R. J. Koreto is the author of the Lady Frances Ffolkes mystery series, set in Edwardian England. I had to have him stop by the second I found out this story takes place in a theatre. Enjoy!
Great to see you here! I brewed coffee and tea. Choose your favorite. Cream and sugar?
RJ: Tea, please, which I take strong with nothing in it.
I have lots of questions for you – Hey, is that a gift you brought for me? You are so sweet!
RJ: My wife has won a blue ribbon at the Martha’s Vineyard County Fair four years running for her knitting. She made you a scarf.
It’s so pretty. My knitting always looks like several dogs got tangled up in it. Your wife is really talented. I love the scarf! I see you’ve been eyeing the pumpkin bread on the table. Please, help yourself! There’s also a selection of cookies. Which do you prefer?
RJ: I used to make pumpkin bread. I’m a terrible cook but a good baker. So pumpkin bread, definitely.
I love that this book is set in the world of theatre. Do you have a theatrical background, and did you have to research the playwright characters (G.B. Shaw) mentioned in your story?
RJ: I acted a bit in high school, but most of my theatrical experience has been as an audience member—I grew up in Manhattan, so Broadway was a part of my life. (My sister is a stage manager, and she helped with some background.) I’ve always liked Shaw, and looked into his background for this mystery. Lady Frances Ffolkes is fictional, but Shaw really did base Major Barbara on someone he knew. I also found that in the original cast was a young Edmund Gwenn, who became famous later as Kris Kringle in “Miracle on 34th Street.”
Who is your favorite playwright and why?
RJ: So many to choose from! But probably no one has given me more hours of pleasure than Neil Simon. His ability to create characters that stay with you long after the play is over is peerless. You laugh while you watch him, but when the curtain comes down, you realize that he’s touched on some universal and important human truths.
What aspect of Simon’s skills do you try to incorporate into your own craft?
RJ: Character creation. Neil Simon’s characters are indelible, and even though I’m a novelist and he’s a playwright, the point is the same—characters that really come alive through their dialog.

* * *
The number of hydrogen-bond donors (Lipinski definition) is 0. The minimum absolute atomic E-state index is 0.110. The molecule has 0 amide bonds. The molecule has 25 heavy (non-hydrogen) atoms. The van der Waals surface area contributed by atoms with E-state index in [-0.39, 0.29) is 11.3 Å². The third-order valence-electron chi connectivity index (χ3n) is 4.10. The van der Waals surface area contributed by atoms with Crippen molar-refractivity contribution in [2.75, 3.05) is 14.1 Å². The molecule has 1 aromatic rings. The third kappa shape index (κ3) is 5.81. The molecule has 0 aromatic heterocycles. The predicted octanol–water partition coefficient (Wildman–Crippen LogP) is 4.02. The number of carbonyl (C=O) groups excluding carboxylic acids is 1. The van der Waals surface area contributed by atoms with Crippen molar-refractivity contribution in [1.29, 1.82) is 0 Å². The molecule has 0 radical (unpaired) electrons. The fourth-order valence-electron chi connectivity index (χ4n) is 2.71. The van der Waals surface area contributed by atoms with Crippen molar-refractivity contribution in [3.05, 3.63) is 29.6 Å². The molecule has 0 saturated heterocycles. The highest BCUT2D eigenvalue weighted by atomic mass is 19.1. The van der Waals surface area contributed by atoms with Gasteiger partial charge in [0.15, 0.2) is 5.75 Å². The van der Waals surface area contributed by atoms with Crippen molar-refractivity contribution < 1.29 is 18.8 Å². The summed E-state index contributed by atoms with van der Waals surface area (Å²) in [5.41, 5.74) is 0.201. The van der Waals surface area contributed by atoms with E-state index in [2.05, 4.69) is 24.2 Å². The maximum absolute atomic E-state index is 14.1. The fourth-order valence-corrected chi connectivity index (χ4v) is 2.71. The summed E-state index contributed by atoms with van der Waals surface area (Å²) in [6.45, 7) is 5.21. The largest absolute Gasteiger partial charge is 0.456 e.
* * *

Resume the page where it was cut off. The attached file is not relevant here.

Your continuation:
As a playwright, yes I most certainly agree. So which of Aristotle’s six elements (plot, character, thought, language, melody, spectacle) do you feel is your strongest and why?
RJ: I like this one! I’ve never been asked an Aristotle question before. For me, it’s character. In books I’ve loved, I often find myself forgetting the plot a few days later, but the characters haunt me for months and even years. One reader told me she wished Lady Frances was real so “she could be my friend.” That was the greatest compliment I’ve ever received as a writer.
What is your favorite aspect of Lady Frances – her strongest trait, etc.
RJ: Her independence—this gives her the ability to step out of her time and milieu to do what is right, to see possibilities for a better world rather than accepting that the way things are, are the way they have to be.
What is one thing that most fascinates you about the Edwardian era?
RJ: The class system. It’s not that I admire it—but I’m forever fascinated that it was so accepted and became the basis of the society. You had your place in the world, and with few exceptions, your children would inherit the same place, and you would never move. What modern people have trouble understanding is that class and money didn’t always go together—you can’t buy another rung on the ladder. I show how Frances’ suitor, the solicitor Hal Wheaton, may have as much money as some aristocrats, but he was middle class, and no amount of money would move him up.